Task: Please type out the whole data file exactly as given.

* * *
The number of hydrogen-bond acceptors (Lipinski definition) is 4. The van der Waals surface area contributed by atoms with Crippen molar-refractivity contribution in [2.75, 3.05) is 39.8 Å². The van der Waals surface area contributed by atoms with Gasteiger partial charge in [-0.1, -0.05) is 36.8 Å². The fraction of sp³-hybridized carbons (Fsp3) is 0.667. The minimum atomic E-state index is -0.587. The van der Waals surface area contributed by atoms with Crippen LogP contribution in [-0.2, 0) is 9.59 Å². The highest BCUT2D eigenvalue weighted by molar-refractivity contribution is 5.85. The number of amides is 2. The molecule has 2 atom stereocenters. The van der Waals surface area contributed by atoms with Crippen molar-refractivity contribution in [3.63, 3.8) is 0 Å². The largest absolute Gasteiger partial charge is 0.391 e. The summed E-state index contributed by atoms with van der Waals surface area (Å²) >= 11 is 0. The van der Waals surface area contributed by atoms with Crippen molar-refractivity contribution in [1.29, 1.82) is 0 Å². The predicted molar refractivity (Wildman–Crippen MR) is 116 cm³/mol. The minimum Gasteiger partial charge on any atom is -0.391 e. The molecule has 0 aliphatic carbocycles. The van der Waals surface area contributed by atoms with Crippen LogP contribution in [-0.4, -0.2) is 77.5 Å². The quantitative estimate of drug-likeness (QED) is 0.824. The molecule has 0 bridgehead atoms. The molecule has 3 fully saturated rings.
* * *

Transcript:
The number of hydrogen-bond acceptors (Lipinski definition) is 4. The van der Waals surface area contributed by atoms with Crippen molar-refractivity contribution in [2.75, 3.05) is 39.8 Å². The van der Waals surface area contributed by atoms with Gasteiger partial charge in [-0.1, -0.05) is 36.8 Å². The fraction of sp³-hybridized carbons (Fsp3) is 0.667. The minimum atomic E-state index is -0.587. The van der Waals surface area contributed by atoms with Crippen LogP contribution in [-0.2, 0) is 9.59 Å². The highest BCUT2D eigenvalue weighted by molar-refractivity contribution is 5.85. The number of amides is 2. The molecule has 2 atom stereocenters. The van der Waals surface area contributed by atoms with Crippen molar-refractivity contribution in [3.63, 3.8) is 0 Å². The largest absolute Gasteiger partial charge is 0.391 e. The summed E-state index contributed by atoms with van der Waals surface area (Å²) >= 11 is 0. The van der Waals surface area contributed by atoms with Crippen molar-refractivity contribution in [1.29, 1.82) is 0 Å². The predicted molar refractivity (Wildman–Crippen MR) is 116 cm³/mol. The minimum Gasteiger partial charge on any atom is -0.391 e. The molecule has 0 aliphatic carbocycles. The van der Waals surface area contributed by atoms with Crippen LogP contribution in [-0.4, -0.2) is 77.5 Å². The quantitative estimate of drug-likeness (QED) is 0.824. The molecule has 0 bridgehead atoms. The molecule has 3 fully saturated rings.